That style extends to the riders. Havana motorcyclists are as diverse as their motorcycles – and every bit as intriguing. The riders most often sport minimalist half-helmets, many of which are leather or vinyl-clad, and ride in their ‘island casual’ attire. Young or old, male or female, the riders in Havana seem keenly and comfortably aware that riding makes them unique. I guess that element of motorcycling is universal.

As is the case in America, motorcycling makes up a small segment of Havana’s traffic. However, also like Americans, Cubans who ride do so with independence, pride, and an unmistakable common bond.

Motorcycles of Cuba
Small displacement does not mean small style with this little Russian bike.

Getting There:

If you are going to visit Cuba, you are going to get there by air or sea. We chose to cruise to Havana as the relaxed pace of the approach seemed perfect for the ambience of the country. Norwegian Cruise Lines now offers weekly visits to Havana and the port is perfectly situated directly across from Old Havana. NCL does a good job of making sure passengers have their ducks in a row for the days in Havana, and it is great getting back to an air conditioned stateroom after a long day in the Tropic of Cancer sun.

Motorcycles of Cuba
Old wall art and a little 2-stroke Suzuki on a side street.

Things to Know:

  • You will convert your American dollars to Cuban CUCs (Americans take a hit on the exchange)
  • The Cuban government requires a special visa in addition to your passport
  • You are told you must log your “people-to-people” activities for later verification
  • Don’t hesitate to interact with the locals. We found them to be charming and welcoming
Motorcycles of Cuba
A fair number of Cuban women ride. They often sit sidesaddle when riding as passengers.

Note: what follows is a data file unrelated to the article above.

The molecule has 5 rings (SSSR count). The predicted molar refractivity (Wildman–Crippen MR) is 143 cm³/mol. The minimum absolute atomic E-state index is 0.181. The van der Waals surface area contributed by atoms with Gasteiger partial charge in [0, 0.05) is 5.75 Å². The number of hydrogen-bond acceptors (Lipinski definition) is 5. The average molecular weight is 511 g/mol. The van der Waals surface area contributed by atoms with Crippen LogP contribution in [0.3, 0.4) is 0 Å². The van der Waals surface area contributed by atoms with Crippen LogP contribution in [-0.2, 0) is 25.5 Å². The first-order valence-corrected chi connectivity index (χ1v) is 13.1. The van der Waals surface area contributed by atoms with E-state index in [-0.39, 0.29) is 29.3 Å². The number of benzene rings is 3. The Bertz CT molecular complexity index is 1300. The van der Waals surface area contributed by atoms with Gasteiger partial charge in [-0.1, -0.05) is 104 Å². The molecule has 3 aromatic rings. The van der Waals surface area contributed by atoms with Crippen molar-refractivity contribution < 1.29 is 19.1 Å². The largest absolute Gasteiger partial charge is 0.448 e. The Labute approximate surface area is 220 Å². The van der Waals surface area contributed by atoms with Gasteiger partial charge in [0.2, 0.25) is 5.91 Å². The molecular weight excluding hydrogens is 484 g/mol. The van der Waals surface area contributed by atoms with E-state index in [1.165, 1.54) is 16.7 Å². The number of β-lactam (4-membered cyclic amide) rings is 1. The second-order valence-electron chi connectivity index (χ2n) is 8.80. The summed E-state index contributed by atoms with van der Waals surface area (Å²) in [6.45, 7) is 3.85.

1. Travelled there in 2014. During a week-long trip on BMWs, we met numerous local bikers, including members of the Harley Club. Amazing to see what Frankenbikes they’ve become. Substituting Russian truck pistons for Knucklhead pistons, fabricating wheels from car rims, maching all sorts of parts from scratch–those guys know how to keep a bike running. I was a little suspiscious, though, of the guy we met riding a brand-new Ducati 998. He claimed to have convinced the Customs officials that he was importing it to restore it.

  2. Good morning, Myself and a few others are heading to Cuba at the end of the month. Does anyone know about Halrista Cubano? I am wondering is there vendors at all? Also we will be taking a taxi from Varadero to Havana and I also wondered is there the typical motorcycle shop there to buy souvenirs, clothing, etc? I would like to think there would be Harley Davidson stuff there. Just trying to get some ideas can anyone help?

  3. Guys this is an idea for Cubans in rural areas to produce electricity using a single Cylinder motor bike engine which requires something like a Windscreen wiper motor to turn the crankshaft after the piston has been removed it becomes a Magneto or a DYNAMO and by adjusting the GAP of spark plug thee Wattage and voltage changes up or down depending on which way you move the gap.Current flow through plug and out to devices tha tneed power is done by having anattachment that allows you to attach that wire to thread of Spark plug.If you use the plug to adjust voltage /wattage heat is produced by spark but it is also an attractant for inducted electrons (Known as microwave frequencies which are often used for monitoring and harassment)It is possible to use a 2 cylinder engine and pull one piston and run the other piston via a carburettor that services that single cylinder and use when needed only.4 Stroke make less noise. The windscreen wiper speed control on high usually will produce enough speed to generate 110/240 electricity and chainsaw and 4 cylinder car engines can be used as well.Also guys in 1979 My brother asked me to time his VW BEETLE and I discovered that the Centrifugal weights have a ring around each set of weights which stops full advancing of the distributor.I took the rings off and he was able to easily reach 77 with the new advancement parameters